Aaniiih Nakoda CollegeNursing Education Program Feasibility Study(1) (c) total student enrollment;Aaniiih Nakoda College will recruit and select 15 applicants per year for the RNtraining program. Stringent selection criteria will ensure that only the mostqualified applicants are chosen to participate in the training program. The directorwill chair an applicant selection committee comprised of the nursing instructor, ANCAllied Health Department faculty and representative from a local health careprovider. The selection committee will select qualified applicants based on preestablished criteria, including American Indian preference. Selections will be basedon the evaluation of completed applications packages that include the followingmaterials: Completed application for admission to Aaniiih Nakoda CollegeHigh school and college transcripts (if applicable)GED/HiSET credential (if applicable)Medical work experienceStatement of health care philosophy and career goalsTwo letters of recommendationBackground check clearance

Aaniiih Nakoda CollegeNursing Education Program Feasibility Study(1) (d) list of proposed faculty positions and faculty qualifications;POSITIONDirector (MSNNursing)FULLTIMEYesNurse Instructor(MSN)YesNurse Instructor(MSN)YesNurse Instructor(MSN)CURRENT ANCFACULTYFaculty (MS)YesFaculty (PhD)YesFaculty (MS)Faculty (MS)YesYesFaculty (MS)Faculty (PhD)Faculty (EdD)YesYesYesFacultyNoCOURSES TOBE TAUGHTNursing education coursesoffered as part of the Stateof Montana Model NursingCurriculum (see pp. 9-10)Nursing education coursesoffered as part of the Stateof Montana Model NursingCurriculum (see pp. 9-10)Nursing education coursesoffered as part of the Stateof Montana Model NursingCurriculum (see pp. 9-10)Anatomy and Physiology(1&2) with lab, NutritionGeneral and InorganicChemistry with Lab, NursingPharmacologyMicrobiology with LabCollege Algebra (Statisticsalso)Psychology, SociologyCollege Writing IIntroduction to AmericanIndian Studies, AaniiihLanguageNakoda Language (Elder)CLINICALPARTTIMEYesYesYesYesYes

Aaniiih Nakoda CollegeNursing Education Program Feasibility StudyThe full-time Director of the Nursing Education Program and the full-time NursingInstructor positions have been advertised and the job descriptions are found in theAppendix 5. The Aaniiih Nakoda College full time faculty that would teach in the nursingeducation program include the following instructors. Ms. Erica McKeon-Hanson is chairwoman of the college’s Allied HealthDepartment. She earned her BS degree in Biology from the University ofMary (Bismarck, ND) and her MSE in Learning Development from MontanaState University-Northern. She is currently completing a Master’s in PublicHealth from Johns Hopkins University. Ms. McKeon-Hanson has been amember of the college’s Allied Health faculty since 2008 and possesses priorteaching experience at the high school (Havre, MT) and college (MSUNorthern and Stone Child College) levels. Her research interests includeearly onset tooth decay (childhood caries), and she is actively engaged incommunity-based participatory research investigating the incidence ofchildhood caries in Head Start children at Fort Belknap. She will teachAnatomy & Physiology (I and II) in the nursing program. Dr. Susan King is Aaniiih Nakoda College’s chemistry and environmentalscience instructor. Dr. King earned her BS in Chemistry and PhD in WaterChemistry from the University of Wisconsin. She joined the ANC faculty in2012, and her professional experience includes seven years as an assistantresearch professor at Montana State University. Her area of researchexpertise is methylmercury contamination, and she is currently conductingresearch on mercury cycling within prairie pothole wetlands of the NorthernGreat Plains. She is a certified Haz WOPER and HazMat instructor, and,among numerous publications and professional reports, her articles haveappeared in journals such as Applied Geochemistry, EnvironmentalMicrobiology, and Ecological Applications. Mr. Dan Kinsey is chairman of the college’s Environmental ScienceDepartment. An enrolled member of the Aaniinen tribe, Mr. Kinsey earnedhis AS degree in Natural Resources from Aaniiih Nakoda College, his BSdegree in General Science from MSU-Northern, and his MSSE (Master ofScience in Science Education) from Montana State University. He has beenteaching natural resources and environmental science at ANC since 2004 andis the current director of the college’s USDA Land Grant Office. Prior toteaching at ANC, Mr. Kinsey worked as the sanitarian for the Fort BelknapTribal Health Department and Wetlands Coordinator for the Fort BelknapEnvironmental Protection Office. He maintains active research projects inthe fields of water quality and insect-borne diseases, specifically the WestNile Virus. He will teach microbiology in the nursing program.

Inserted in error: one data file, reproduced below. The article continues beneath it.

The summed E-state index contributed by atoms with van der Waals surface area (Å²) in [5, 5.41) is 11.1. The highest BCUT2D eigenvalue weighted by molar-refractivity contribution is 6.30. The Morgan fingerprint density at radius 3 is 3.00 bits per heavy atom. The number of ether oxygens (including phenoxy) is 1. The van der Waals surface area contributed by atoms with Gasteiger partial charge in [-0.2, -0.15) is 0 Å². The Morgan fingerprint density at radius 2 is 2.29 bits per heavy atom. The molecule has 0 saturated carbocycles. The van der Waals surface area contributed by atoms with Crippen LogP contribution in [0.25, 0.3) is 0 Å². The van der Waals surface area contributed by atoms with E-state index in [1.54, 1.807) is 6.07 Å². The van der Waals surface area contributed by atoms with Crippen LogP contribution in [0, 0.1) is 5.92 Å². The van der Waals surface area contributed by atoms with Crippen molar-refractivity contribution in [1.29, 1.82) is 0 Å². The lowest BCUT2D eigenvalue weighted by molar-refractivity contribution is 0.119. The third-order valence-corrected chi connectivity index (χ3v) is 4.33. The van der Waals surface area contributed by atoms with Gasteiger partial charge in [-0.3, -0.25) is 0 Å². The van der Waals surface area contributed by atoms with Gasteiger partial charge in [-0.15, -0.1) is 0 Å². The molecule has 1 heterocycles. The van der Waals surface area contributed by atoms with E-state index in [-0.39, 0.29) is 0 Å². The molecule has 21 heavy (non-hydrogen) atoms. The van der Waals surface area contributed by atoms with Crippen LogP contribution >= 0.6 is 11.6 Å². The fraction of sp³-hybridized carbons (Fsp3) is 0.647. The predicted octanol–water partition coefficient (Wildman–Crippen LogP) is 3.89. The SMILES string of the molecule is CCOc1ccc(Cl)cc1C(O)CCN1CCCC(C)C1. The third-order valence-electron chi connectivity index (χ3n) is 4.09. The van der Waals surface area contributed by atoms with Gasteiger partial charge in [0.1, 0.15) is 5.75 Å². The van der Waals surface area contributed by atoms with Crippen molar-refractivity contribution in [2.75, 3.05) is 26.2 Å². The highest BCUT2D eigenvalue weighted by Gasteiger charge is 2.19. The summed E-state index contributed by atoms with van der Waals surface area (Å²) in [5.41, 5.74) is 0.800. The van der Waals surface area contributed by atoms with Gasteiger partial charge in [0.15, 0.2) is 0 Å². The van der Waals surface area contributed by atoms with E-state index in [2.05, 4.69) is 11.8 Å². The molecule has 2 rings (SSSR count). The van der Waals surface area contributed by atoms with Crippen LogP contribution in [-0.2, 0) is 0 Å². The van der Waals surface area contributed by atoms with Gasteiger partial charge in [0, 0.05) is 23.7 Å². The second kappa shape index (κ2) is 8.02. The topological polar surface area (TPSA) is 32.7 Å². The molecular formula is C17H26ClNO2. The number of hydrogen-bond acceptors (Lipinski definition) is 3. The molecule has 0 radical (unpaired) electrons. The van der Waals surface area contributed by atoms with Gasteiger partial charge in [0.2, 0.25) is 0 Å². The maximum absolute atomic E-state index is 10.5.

Aaniiih Nakoda CollegeNursing Education Program Feasibility Study Mr. Janardan Pokharel is a mathematics and physics instructor as ANC. Anative of Nepal, Mr. Pokharel earned his BS in Physics, Chemistry andMathematics from Trichandra College (Nepal), MS in Physics from TribhuvanUniversity (Nepal), and MS in Physics from the University of North Dakota.His area of specialization is theoretical astrophysics, and he has beenteaching at Aaniiih Nakoda College since 2011. He will serve as the CollegeAlgebra instructor for the nursing program. Mr. John “Frenchy” Dillon is ANC’s Human Services and PsychologyInstructor. An enrolled member of the Crow Tribe, Mr. Dillon has spent morethan three decades working with tribal colleges as an instructor, counselorand governing board member. As a member of Crow Central EducationCommittee he helped charter Little Big Horn College in 1980. He earned hisBS degree in Rehabilitation and Related Services and MS degree inRehabilitation Counseling from Montana State University-Billings. Inaddition to his academic career, Mr. Dillon also has worked as a professionalsocial worker, treatment manager, and counselor. He will teach thePsychology and Sociology courses required as part of the Montana StateModel Nursing Curriculum. Dr. Donna L. Miller teaches English and education courses at Aaniiih NakodaCollege and also serves as project director for the college’s Nee-tha-hatsanak/Wa’-Uspe-Wica

Aaniiih Nakoda College Nursing Education Program Feasibility Study programs, five one-year certificate programs, and a number of short-term (less than one year) career and technical training programs. Eighty-four percent of ANC students are American Indian and among those 91% are enrolled members of the Aaniinen and Nakoda nations.